Ms Shegurova says the guides try to show visitors “a different side of Russia”.

“It’s a great city with a really long and interesting history… but you wouldn’t really know unless you have someone with you who’s able to share this history and make it interesting,” she says.

For visitors without a guide, getting around Moscow can still be a challenge. Over the past year,  some English-language signs indicating the locations of historical sights have been put up, but metro and street signs remain in Cyrillic.

Mila, volunteer for 'wow local'

“I enjoy being a WowLocal volunteer. Wearing the “Ask Me I’m Local” T-shirt allows me to help visitors and I always offer plenty of advice. I have foreign colleagues who don’t like Moscow because they can’t find anything. A friend says Muscovites look disgruntled; I guess if we were a bit more friendly to foreigners the attitude towards our city would change. “

“Coming here, it’s very hard to get orientated,” says Irina Tripapina, 25, the organiser of WowLocal. “We decided to compensate for the lack of information in English by establishing a community of volunteers who are willing to help visitors find their way.” After passing language and navigation tests, WowLocal volunteers are given T-shirts and badges emblazoned with the phrase “Ask Me, I’m Local.”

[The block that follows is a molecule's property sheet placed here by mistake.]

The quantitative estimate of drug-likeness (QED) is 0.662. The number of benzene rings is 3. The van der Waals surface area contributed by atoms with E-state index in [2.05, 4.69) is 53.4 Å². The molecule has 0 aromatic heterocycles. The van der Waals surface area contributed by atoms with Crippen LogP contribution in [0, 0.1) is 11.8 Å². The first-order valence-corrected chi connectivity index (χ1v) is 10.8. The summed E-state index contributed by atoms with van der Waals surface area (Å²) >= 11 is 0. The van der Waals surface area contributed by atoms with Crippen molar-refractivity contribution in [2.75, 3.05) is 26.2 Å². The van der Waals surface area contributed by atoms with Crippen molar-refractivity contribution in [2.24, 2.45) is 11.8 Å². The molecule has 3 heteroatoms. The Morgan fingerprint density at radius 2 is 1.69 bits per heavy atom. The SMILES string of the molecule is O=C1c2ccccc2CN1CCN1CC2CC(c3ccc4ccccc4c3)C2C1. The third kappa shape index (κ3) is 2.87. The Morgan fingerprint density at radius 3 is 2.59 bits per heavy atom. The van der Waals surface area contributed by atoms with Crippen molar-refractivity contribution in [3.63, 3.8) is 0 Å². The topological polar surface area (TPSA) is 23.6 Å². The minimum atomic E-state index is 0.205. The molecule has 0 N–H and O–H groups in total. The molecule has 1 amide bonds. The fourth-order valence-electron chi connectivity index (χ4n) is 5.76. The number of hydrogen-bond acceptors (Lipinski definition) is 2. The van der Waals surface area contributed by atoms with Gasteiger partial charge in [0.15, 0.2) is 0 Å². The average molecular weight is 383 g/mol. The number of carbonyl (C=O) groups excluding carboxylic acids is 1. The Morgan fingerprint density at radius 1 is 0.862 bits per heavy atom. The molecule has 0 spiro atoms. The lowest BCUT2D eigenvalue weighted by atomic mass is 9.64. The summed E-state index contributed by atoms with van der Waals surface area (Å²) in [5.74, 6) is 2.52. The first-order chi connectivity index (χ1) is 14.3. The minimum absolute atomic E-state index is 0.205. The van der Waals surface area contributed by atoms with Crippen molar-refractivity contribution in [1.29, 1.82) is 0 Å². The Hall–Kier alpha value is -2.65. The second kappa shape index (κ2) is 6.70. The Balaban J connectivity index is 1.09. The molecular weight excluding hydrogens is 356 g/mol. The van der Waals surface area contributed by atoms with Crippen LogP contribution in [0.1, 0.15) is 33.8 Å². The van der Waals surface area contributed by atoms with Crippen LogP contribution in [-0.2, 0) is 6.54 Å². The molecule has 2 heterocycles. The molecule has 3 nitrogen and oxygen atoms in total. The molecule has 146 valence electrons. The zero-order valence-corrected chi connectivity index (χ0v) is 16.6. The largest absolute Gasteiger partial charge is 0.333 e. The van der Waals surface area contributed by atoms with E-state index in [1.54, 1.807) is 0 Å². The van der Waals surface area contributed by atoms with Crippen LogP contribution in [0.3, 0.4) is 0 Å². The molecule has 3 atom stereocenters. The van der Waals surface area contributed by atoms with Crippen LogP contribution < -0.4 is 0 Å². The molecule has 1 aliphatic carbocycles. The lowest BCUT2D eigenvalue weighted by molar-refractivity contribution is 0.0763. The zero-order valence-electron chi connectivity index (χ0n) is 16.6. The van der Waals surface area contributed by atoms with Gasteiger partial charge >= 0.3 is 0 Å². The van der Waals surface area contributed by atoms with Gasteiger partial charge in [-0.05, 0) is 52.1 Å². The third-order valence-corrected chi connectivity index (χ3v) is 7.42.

“Tourists can meet WowLocal at any part of the city and at any time – even at night in Butovo,” says Ms Tripapina, referring to the suburb south of Moscow.

Since the project started in July, Ms Tripapina says it has recruited about 400 volunteers. She wears her badge every day on her way to work, and says she’s frequently stopped by foreigners asking for directions (as well as Russians looking for the metro).

Occasionally, she fields some more unusual requests: “Once, a guy from Britain asked me where to get a bowl of pelmeni,” she says.

WowLocal also brings together local people and tourists through city navigation games and conversation clubs at hostels. “We bring volunteers together with the travellers, so that they can share with each other,” explains Ms Tripapina.

All rights reserved by Rossiyskaya Gazeta.

This website uses cookies. Click here to find out more.

Accept cookies